BurtGummer

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  1. Yea that fixed it, thanks But now I don't know if Three.js got an unfair advantage because the example was inside such a "simple" webpage. I won't be making a full screen game but more of a 3d tool inside a complicated website, so I have more experimenting to do.
  2. Yea that editor is a hog. It knocked about 10% off the CPU, but we're still at about 20% for Three.js and 30% for Babylon.js. And maybe its just a chromebook thing. ( a really ghetto chromebook too ) Looks like what I have to do now is rewrite that babylon.js demo in three (or vice-versa) and see how they compare.
  3. Its a little confusing since I'm using a chromebook. The window manager and desktop manager are also chrome, or something like that. Comparing demos and the top two CPU threads with guessed averages as I stared at htop for about 10 seconds. Maybe its a clue that the second chrome process in both these examples (the 18% and the 23%) have a command line switch "--type gpu-process" and are fairly equal, but the top processes (also chrome) might be the 'window' or 'window render' process. Note that I picked a three.js demo that appears more elaborate. https://threejs.org/examples/#webgl_lights_pointlights 20% CPU 18% CPU https://playground.babylonjs.com/ (basic scene in pulldown) 40% CPU 23% CPU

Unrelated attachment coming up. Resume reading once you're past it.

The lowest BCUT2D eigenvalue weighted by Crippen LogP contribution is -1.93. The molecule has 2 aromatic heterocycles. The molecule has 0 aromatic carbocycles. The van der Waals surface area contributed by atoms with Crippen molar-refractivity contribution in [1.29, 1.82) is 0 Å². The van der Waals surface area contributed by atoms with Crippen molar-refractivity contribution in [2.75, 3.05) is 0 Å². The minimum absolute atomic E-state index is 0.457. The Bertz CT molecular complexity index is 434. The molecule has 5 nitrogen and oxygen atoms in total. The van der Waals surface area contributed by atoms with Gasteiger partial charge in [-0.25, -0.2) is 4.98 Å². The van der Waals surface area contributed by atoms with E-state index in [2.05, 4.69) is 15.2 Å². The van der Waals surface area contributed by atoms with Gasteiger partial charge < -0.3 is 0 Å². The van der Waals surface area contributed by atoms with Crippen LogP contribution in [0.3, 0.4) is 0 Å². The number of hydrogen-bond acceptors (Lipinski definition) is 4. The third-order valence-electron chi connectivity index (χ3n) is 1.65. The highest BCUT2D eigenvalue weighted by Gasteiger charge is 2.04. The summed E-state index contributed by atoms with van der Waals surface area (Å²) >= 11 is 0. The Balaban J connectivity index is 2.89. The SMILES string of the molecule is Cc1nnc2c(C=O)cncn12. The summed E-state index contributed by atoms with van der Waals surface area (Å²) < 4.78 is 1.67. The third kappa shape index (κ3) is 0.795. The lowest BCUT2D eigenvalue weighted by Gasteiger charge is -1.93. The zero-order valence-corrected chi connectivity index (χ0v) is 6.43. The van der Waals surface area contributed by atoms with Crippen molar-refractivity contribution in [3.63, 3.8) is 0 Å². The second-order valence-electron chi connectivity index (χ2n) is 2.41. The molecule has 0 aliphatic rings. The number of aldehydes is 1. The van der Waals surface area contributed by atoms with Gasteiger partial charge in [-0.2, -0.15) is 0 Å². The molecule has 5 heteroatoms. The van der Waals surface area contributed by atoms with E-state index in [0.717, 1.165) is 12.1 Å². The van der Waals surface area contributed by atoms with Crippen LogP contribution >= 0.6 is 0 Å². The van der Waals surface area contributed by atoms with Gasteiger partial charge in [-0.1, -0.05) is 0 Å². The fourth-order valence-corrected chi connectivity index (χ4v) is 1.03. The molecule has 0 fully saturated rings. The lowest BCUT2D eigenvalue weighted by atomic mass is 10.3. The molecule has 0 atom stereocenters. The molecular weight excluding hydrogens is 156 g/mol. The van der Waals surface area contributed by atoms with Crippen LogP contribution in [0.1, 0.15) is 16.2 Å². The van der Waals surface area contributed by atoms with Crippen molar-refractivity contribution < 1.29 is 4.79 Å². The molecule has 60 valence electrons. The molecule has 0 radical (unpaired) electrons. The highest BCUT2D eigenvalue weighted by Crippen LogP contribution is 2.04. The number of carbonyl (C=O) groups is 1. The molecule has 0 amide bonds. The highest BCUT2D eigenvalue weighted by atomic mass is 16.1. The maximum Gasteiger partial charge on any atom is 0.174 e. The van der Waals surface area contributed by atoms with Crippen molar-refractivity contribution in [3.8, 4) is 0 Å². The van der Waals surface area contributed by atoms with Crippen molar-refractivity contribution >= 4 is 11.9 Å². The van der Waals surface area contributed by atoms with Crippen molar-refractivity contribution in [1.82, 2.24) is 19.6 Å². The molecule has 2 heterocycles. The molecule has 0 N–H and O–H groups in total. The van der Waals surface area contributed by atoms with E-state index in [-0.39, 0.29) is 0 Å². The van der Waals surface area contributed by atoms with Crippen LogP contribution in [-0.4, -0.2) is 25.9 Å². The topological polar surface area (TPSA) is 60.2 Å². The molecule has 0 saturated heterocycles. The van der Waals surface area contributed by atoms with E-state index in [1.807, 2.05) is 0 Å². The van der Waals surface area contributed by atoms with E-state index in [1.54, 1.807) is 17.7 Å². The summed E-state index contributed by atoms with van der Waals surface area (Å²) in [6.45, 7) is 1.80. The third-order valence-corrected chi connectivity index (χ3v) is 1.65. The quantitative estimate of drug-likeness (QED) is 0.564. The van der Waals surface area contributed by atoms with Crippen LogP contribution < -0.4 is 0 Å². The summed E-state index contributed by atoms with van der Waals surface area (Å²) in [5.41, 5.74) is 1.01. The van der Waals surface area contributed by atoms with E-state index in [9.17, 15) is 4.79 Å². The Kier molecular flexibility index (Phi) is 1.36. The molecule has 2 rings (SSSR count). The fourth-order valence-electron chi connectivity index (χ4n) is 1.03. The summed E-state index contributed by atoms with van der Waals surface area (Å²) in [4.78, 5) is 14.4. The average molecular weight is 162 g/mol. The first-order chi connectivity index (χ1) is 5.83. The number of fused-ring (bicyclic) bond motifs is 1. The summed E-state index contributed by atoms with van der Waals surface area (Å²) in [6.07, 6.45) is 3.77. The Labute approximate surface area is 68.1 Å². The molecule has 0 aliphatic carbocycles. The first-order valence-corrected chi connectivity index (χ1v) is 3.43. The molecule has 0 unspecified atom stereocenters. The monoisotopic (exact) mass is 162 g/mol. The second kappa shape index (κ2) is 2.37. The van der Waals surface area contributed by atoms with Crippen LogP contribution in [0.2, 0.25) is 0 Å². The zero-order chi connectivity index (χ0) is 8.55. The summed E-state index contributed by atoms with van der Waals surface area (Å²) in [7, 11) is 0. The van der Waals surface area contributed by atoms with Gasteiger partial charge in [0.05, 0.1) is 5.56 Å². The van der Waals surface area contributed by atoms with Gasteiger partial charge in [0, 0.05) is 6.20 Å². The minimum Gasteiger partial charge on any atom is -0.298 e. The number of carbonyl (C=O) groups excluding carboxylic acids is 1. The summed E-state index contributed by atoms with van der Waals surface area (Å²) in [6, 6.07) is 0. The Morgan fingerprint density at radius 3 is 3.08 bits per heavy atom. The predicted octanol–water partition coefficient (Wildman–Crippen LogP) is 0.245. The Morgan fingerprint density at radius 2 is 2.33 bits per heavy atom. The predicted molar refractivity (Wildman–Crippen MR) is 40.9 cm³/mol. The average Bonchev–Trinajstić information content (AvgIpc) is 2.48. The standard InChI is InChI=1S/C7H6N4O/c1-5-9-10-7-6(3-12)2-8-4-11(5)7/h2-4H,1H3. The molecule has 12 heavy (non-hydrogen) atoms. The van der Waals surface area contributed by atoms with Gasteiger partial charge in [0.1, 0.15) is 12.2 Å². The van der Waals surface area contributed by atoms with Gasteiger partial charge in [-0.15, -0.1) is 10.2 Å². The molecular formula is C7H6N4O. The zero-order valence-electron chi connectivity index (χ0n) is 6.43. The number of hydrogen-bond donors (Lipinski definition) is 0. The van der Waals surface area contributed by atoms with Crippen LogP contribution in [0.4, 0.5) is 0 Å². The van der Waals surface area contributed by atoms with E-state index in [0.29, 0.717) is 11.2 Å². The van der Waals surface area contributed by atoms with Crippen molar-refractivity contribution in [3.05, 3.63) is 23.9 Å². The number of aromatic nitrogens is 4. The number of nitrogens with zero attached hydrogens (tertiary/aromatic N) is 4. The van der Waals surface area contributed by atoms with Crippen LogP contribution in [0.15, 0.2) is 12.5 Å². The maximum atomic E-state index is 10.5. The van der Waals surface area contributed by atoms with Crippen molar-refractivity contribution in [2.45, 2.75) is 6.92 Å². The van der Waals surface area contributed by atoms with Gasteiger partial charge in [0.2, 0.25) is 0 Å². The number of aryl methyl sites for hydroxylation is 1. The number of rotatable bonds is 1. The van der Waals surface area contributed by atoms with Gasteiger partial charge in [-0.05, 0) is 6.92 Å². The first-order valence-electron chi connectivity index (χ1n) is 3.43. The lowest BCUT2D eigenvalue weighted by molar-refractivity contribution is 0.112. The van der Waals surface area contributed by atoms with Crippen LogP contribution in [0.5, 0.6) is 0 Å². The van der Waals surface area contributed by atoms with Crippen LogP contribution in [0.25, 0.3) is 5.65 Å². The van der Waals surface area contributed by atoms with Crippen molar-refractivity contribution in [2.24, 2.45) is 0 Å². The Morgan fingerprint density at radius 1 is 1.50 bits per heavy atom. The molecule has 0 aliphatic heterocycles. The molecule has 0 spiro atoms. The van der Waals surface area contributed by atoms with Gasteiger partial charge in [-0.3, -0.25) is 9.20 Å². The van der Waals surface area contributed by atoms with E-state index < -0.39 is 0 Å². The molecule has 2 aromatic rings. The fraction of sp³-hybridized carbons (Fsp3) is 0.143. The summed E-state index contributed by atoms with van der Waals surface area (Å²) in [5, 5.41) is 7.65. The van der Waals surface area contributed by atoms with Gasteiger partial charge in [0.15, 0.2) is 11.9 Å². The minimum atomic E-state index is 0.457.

4. I'm evaluating webgl frameworks for some projects and I've noticed a much higher CPU load for babylon.js demos than three.js demos, even ones that aren't updating anything! Even the basic scene in the playground is running at 40% CPU, nothing moving, in a hidden tab! (I'm not sure why that's happening, I though requestAnimationFrame was supposed to not run in background, maybe its a chromebook thing.) I can make a few guesses as to why, maybe since babylon.js is a 'game engine' its doing a lot more in the loop, or maybe there's just something wrong with it running on my chromebook. If everything is in fact acting normally maybe its acceptable for this higher load since a game would have the users undivided attention anyway. Does this mean that Babylon.js would be a poor choice for things that run on the 'side', like a graphical tool or demo? Can I trim things out of babylon.js that might be contributing to the load?